Go for Broke

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Go for Broke  (1945) 
by Hodding Carter

This editorial about Japanese-American service in World War II was published in the Delta Democrat-Times on August 27, 1945. It was cited as the exemplar of Carter's work when he was awarded the 1946 Pulitzer Prize for Editorial Writing.

Company D of the 168th Regiment which is stationed in Leghorn, Italy, is composed altogether of white troops, some from the East, some from the South, some from the Midwest and the West Coast.

Company D made an unusual promise earlier this month. The promise was in the form of a communication to their fellow Americans of the 442nd Infantry Regiment and the 100th Infantry Battalion, whose motto is "Go for Broke," and it was subscribed to unanimously by the officers and men of Company D.

In brief, the communication pledged the help of Company D in convincing "the folks back home that you are fully deserving of all the privileges with which we ourselves are bestowed."

The soldiers to whom that promise was made are Japanese-Americans. In all of the United States Army, no troops have chalked up a better combat record. Their record is so good that these Nisei were selected by General Francis H. Oxx, commander of the military area in which they are stationed, to lead the final victory parade. So they marched, 3,000 strong, at the head of thousands of other Americans, their battle flag with three Presidential unit citation streamers floating above them, their commander, a Wisconsin white colonel, leading them.

Some of these Nisei must have been thinking of those soul-shaking days of last October, when they spearheaded the attacks that opened the Vosges Mountain doorway to Strasbourg. Some of them were probably remembering how they, on another bloody day, had snatched the Thirty-Six Division's lost battalion of Texans from encircling Germans. And many of them were bearing scars from those two engagements which alone had cost the Nisei boys from Hawaii and the West Coast 2,300 causalities.

Perhaps these yellow-skinned Americans, to whose Japanese kinsmen we have administered a terrific and long overdue defeat, were holding their heads a little higher because of the pledge of their white fellow-soldiers and fellow-Americans of Company D. Perhaps when they gazed at their combat flag, the motto "Go for Broke" emblazoned thereon took a different meaning. "Go for Broke" is the Hawaiian-Japanese slang expression for shooting the works in a dice game.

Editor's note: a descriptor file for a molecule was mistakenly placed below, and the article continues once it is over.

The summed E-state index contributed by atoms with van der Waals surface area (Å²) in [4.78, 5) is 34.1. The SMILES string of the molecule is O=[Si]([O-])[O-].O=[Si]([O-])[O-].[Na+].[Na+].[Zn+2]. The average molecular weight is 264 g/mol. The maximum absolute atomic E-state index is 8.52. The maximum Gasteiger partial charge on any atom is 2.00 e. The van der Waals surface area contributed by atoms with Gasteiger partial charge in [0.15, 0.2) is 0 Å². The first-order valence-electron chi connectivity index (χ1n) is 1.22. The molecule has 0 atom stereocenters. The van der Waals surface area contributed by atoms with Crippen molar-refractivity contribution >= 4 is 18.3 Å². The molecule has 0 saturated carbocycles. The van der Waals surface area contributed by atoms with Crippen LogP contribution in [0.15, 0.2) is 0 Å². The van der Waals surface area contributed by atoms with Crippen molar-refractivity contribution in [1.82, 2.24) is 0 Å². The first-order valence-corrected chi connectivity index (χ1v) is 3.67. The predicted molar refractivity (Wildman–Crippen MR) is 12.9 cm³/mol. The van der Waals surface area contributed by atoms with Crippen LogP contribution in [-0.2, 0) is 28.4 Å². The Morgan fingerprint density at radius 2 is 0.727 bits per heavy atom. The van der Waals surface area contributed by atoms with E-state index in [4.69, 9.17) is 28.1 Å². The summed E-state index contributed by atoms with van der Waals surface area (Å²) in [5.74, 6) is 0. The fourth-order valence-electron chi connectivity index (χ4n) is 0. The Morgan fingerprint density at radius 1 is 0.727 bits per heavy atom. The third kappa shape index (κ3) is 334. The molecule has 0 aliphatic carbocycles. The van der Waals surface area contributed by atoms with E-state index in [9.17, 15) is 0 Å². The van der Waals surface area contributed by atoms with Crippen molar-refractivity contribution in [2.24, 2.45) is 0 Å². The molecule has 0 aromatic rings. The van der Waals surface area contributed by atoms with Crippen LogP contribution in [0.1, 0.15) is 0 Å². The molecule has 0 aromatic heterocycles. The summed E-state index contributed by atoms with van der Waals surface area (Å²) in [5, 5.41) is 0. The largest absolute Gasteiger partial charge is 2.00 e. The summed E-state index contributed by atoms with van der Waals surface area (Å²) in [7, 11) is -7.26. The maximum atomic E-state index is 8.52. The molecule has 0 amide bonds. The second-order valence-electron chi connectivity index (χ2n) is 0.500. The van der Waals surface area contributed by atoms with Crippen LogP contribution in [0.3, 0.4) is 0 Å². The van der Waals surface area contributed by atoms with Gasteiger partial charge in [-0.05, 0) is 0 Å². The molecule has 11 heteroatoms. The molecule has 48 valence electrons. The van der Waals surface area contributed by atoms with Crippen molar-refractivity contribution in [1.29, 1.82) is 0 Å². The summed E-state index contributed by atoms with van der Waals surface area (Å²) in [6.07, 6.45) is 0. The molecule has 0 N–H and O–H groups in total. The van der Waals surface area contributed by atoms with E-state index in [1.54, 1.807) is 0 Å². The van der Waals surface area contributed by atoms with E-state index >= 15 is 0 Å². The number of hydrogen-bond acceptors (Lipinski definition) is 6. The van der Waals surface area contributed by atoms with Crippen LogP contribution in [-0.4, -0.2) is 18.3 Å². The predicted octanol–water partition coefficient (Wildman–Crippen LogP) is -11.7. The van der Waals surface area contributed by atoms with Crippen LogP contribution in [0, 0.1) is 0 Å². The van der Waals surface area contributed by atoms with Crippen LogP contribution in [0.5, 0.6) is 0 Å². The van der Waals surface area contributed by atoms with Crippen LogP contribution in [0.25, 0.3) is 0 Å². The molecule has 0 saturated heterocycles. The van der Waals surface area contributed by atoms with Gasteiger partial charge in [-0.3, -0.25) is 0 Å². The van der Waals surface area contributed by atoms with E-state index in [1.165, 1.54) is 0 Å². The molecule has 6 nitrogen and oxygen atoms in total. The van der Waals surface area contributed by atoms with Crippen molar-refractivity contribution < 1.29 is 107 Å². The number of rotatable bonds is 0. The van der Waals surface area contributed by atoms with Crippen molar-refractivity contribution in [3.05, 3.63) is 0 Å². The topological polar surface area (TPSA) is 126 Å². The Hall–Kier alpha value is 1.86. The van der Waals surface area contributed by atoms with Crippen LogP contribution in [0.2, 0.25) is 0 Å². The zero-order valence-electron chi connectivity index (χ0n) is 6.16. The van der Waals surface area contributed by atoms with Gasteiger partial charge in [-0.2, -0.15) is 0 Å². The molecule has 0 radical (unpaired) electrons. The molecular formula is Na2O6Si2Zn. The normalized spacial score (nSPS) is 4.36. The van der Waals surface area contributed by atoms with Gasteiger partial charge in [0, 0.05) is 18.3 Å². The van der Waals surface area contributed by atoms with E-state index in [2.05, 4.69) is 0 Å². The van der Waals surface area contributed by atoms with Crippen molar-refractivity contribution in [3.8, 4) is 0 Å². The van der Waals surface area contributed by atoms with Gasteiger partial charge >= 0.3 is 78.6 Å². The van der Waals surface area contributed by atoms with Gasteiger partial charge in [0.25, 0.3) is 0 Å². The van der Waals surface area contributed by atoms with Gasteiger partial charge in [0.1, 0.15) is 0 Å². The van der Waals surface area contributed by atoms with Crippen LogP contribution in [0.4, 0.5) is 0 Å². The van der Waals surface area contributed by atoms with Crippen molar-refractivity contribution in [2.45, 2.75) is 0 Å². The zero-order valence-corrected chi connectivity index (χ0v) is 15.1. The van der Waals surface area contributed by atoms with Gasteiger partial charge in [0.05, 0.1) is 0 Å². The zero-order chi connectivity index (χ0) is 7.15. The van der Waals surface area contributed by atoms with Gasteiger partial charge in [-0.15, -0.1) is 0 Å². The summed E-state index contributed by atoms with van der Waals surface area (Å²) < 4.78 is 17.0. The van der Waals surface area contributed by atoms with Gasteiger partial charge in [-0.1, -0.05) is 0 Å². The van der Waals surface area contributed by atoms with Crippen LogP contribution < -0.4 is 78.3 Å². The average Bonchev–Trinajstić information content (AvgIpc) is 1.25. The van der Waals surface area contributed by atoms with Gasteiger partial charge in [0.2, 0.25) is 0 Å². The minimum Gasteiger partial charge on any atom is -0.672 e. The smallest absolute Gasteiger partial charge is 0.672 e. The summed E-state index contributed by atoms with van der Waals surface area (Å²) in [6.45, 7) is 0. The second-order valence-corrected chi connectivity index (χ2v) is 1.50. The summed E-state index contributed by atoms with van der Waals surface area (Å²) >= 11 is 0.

The loyal Nisei have shot the works. From the beginning of the war, they have been on trial, in and out of uniform, in army camps and relocation centers, as combat troops in Europe and as frontline interrogators, propagandists and combat intelligence personnel in the Pacific where their capture meant prolonged and hideous torture. And even yet they have not satisfied their critics.

It is so easy for a dominant race to explain good or evil, patriotism or treachery, courage or cowardice in terms of skin color. So easy and so tragically wrong. Too many have committed that wrong against the loyal Nisei, who by the thousands have proved themselves good Americans, even while others of us, by our actions against them, have shown ourselves to be bad Americans. Nor is the end of this misconception in sight. Those Japanese-American soldiers, who paraded at Leghorn in commemoration of the defeat of the nation from which their fathers came, will meet other enemies, other obstacles as forbidding as those of war. A lot of people will begin saying, as soon as these boys take off their uniforms, that "a Jap is a Jap," and that the Nisei deserve no consideration. A majority won't say or believe this, but an active minority can have its way against an apathetic majority.

It seems to us that the Nisei slogan of "Go for Broke" could be adopted by all Americans of good will in the days ahead. We've got to shoot the works in a fight for tolerance. Those boys of Company D point the way.

This work is in the public domain in the United States because it was legally published within the United States (or the United Nations Headquarters in New York subject to Section 7 of the United States Headquarters Agreement) before 1964, and copyright was not renewed.

Works published in 1945 would have had to renew their copyright in either 1972 or 1973, i.e. at least 27 years after it was first published / registered but not later than in the 28th year. As it was not renewed, it entered the public domain on 1 January 1974.


The author died in 1972, so this work is also in the public domain in countries and areas where the copyright term is the author's life plus 30 years or less. This work may also be in the public domain in countries and areas with longer native copyright terms that apply the rule of the shorter term to foreign works.